Within minutes after ingesting allergenic foodstuffs, IgE-mediated reactions occur in the intestine and patients exhibit vomiting, diarrhea, malabsorption, and blood and protein loss through the intestine. Food allergy is uncommon, affecting approximately 5% of infants and 2% of the adult population.
The major food allergens in the United States and Europe are peanuts, soybeans, tree nuts, milk, eggs, crustacea, fish, and wheat. The allergens may be major (80%) or minor (1%) components of the total plant protein (Table 2). Most food allergens are proteins with a molecular mass between 10 and 70 kDa (Hefle etal., 1996).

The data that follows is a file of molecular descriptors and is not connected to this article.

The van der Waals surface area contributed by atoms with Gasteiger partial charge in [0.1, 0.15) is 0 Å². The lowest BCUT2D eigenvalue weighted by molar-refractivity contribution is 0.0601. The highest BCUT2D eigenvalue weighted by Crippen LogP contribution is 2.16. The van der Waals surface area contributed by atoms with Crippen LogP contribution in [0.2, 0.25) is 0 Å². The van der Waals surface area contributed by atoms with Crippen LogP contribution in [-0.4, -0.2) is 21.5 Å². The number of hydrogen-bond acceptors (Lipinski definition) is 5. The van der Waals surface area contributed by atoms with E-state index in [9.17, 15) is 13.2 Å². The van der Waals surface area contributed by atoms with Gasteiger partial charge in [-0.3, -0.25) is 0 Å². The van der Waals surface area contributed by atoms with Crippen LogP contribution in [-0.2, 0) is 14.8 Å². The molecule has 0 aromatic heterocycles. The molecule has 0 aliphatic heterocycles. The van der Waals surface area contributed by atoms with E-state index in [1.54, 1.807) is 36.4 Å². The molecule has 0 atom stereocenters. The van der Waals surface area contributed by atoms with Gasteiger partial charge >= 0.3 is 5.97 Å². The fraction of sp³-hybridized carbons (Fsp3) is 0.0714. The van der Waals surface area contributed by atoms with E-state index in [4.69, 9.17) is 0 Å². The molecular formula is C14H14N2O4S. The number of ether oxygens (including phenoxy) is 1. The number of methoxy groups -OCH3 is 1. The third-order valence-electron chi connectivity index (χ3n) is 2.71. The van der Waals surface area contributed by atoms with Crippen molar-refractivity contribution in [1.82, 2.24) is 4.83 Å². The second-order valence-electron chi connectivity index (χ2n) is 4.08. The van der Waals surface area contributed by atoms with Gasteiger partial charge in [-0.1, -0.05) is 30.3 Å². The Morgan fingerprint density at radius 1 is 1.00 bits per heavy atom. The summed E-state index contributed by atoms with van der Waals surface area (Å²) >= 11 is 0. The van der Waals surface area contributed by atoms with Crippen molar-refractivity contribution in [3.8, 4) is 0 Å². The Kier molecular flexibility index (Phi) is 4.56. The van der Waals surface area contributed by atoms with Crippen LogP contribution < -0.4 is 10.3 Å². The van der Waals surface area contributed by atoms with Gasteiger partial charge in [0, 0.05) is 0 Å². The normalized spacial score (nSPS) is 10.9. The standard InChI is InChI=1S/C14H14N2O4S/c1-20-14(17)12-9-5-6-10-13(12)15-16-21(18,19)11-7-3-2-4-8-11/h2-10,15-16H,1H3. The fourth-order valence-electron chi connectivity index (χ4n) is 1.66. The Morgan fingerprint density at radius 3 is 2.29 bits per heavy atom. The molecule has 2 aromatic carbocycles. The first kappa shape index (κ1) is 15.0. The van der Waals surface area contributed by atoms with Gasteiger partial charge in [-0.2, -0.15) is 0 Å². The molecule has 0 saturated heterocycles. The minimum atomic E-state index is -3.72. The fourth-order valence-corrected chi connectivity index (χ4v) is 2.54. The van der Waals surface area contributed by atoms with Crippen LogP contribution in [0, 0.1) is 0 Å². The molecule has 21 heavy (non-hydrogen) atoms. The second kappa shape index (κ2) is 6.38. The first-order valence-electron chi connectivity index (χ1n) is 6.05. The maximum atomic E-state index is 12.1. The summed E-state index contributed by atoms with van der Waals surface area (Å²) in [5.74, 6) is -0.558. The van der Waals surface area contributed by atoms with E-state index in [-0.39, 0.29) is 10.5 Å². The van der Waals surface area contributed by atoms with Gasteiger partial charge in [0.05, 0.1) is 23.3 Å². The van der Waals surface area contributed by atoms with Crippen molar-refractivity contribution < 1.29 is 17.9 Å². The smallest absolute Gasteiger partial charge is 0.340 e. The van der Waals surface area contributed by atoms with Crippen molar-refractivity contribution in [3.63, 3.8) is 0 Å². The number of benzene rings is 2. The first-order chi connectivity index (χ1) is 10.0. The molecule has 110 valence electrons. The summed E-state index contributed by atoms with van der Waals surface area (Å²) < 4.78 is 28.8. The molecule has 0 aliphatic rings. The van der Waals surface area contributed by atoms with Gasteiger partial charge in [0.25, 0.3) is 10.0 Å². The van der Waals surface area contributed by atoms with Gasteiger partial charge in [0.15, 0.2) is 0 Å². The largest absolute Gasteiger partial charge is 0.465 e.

Food allergens have unique chemical characteristics that prevent inactiva-tion in the gut. In general, food allergens are stable at temperatures of 100°C for 3 hr over apH range of 2.8 to 10 (Barnett and Howden, 1986). Depending on the nature of enzymatic treatment and the choice of methods for assessing the immu-nogenicity, food allergens are resistant to proteolysis and acid hydrolysis (Taylor, 1995).
In simulated gastric and intestinal models of mammalian digestion, many food allergens are stable for as long as 60 min. The resistance to digestion allows intact antigen to transit from the gut into the mucosa. One exception to this rule is Mactoglobin from cow's milk. This molecule becomes more antigenic following proteolytic digestion (Haddad et al., 1979).
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